Renoir (Gilles Bourdos - France) 111 minutes
Gilles Bourdos’s Renoir is not a biopic in any real sense of the word but rather a recounting of the summer of 1915 when the young Jean Renoir (Vincent Rottier) - not yet a film director but a budding actor - spent time on sick leave from the front at his father’s Côte d’Azur home. The film flits between painter father Pierre-Auguste and Jean, which might leave some less cinephile viewers feeling short-changed. That said, it is a thoughtful meditation on Renoir père’s twilight years, where his legacy is already being eroded by the tumultuous changes taking place in Europe and the advance of technological reproduction of the sort that will make his son equally famous.
The fulcrum of the drama is the young Andrée Heuschling, who arrives at the Renoir house in the opening scene, to begin work as the painter’s model. A previous model, presumably too sensual by half, has just been dismissed by Madame Renoir, but just as Andrée crosses the threshold, we learn that the lady of the house has passed away. The grieving Renoir takes to Andrée immediately, rhapsodising that Titian would have loved her buxom, auburn beauty. Michel Bouquet plays the septuagenarian artist with genial patience, a man whose pride in artisanal work has long ago morphed into a William Morris-esque axiom. He is sceptical of Jean’s thespian ambitions but does not oppose them. The idyll he maintains at his Riviera home and studio is beset by the death of his wife, his own health troubles and the war that, however distant, intrudes into his tranquil life.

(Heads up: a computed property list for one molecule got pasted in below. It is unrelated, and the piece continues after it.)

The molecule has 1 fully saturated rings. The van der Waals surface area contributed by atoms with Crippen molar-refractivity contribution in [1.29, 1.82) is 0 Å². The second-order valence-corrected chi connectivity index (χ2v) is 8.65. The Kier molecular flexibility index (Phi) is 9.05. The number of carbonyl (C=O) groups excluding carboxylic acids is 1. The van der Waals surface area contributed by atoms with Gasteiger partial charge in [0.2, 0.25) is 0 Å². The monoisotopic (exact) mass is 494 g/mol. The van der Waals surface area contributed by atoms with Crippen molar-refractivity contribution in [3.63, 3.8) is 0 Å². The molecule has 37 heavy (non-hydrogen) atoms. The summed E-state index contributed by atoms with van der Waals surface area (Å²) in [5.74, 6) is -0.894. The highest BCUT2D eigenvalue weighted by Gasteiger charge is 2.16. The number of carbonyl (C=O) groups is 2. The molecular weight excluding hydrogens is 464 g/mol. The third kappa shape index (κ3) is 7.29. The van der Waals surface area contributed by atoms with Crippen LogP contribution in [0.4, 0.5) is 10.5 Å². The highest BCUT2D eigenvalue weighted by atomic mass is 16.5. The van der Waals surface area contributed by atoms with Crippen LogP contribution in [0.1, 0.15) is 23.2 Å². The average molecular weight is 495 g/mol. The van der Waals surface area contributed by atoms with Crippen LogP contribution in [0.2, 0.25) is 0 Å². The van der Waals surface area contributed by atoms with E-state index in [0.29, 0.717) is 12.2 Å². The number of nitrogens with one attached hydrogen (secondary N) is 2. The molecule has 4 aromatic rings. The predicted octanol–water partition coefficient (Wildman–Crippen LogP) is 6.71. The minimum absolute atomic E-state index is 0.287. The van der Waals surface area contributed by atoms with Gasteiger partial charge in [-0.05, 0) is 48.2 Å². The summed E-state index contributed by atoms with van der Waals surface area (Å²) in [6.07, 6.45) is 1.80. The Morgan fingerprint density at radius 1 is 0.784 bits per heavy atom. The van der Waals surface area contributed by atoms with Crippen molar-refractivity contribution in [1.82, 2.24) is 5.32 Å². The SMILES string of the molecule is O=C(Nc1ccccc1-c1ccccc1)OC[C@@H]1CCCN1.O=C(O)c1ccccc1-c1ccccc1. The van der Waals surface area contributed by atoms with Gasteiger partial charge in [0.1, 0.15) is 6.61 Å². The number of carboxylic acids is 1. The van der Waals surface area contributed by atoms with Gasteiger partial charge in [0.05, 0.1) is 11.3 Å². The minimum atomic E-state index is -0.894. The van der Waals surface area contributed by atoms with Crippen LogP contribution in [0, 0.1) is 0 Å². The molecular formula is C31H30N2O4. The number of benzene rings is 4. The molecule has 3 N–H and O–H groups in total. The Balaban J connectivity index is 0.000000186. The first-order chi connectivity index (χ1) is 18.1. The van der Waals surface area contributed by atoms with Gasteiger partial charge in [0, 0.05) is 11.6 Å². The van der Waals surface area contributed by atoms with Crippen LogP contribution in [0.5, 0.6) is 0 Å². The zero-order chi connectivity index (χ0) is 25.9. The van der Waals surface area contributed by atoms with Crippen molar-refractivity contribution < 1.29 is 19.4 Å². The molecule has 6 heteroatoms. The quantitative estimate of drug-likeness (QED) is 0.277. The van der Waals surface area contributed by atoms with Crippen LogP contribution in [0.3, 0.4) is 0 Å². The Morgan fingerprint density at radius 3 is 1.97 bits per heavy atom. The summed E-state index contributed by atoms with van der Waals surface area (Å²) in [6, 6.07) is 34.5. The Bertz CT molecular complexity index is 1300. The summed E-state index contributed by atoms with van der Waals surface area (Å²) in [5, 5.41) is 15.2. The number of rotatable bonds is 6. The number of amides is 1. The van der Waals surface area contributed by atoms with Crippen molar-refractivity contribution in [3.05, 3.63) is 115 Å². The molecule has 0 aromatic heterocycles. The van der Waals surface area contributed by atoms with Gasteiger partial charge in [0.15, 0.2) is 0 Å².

Jean woos Andrée and wins her without much difficulty (she would be his lover for the next sixteen years and he would make her a star of the French silent screen) but he still resolves to return to war, racked as he is with guilt at leaving his friends dying at the front. This leads to a temporary separation between the two — they are reunited when he discovers her working as a prostitute at an officers’ cabaret in Paris. Meanwhile, Pierre-Auguste begs her to return, unable to paint without her.
Renoir is a modest enough film and doesn’t tell you much new about the lives of either father or son but its quiet drama is ably mounted and avoids sliding into period picturesque (I have to say the film’s tie-in promotion with L’Occitane en Provence made me fear the worst). The only jarring note is Christa Theret as Andrée — she makes a game stab at the young model but she remains far too much a contemporary parisienne to convince as an early-twentieth-century Provençal peasant girl.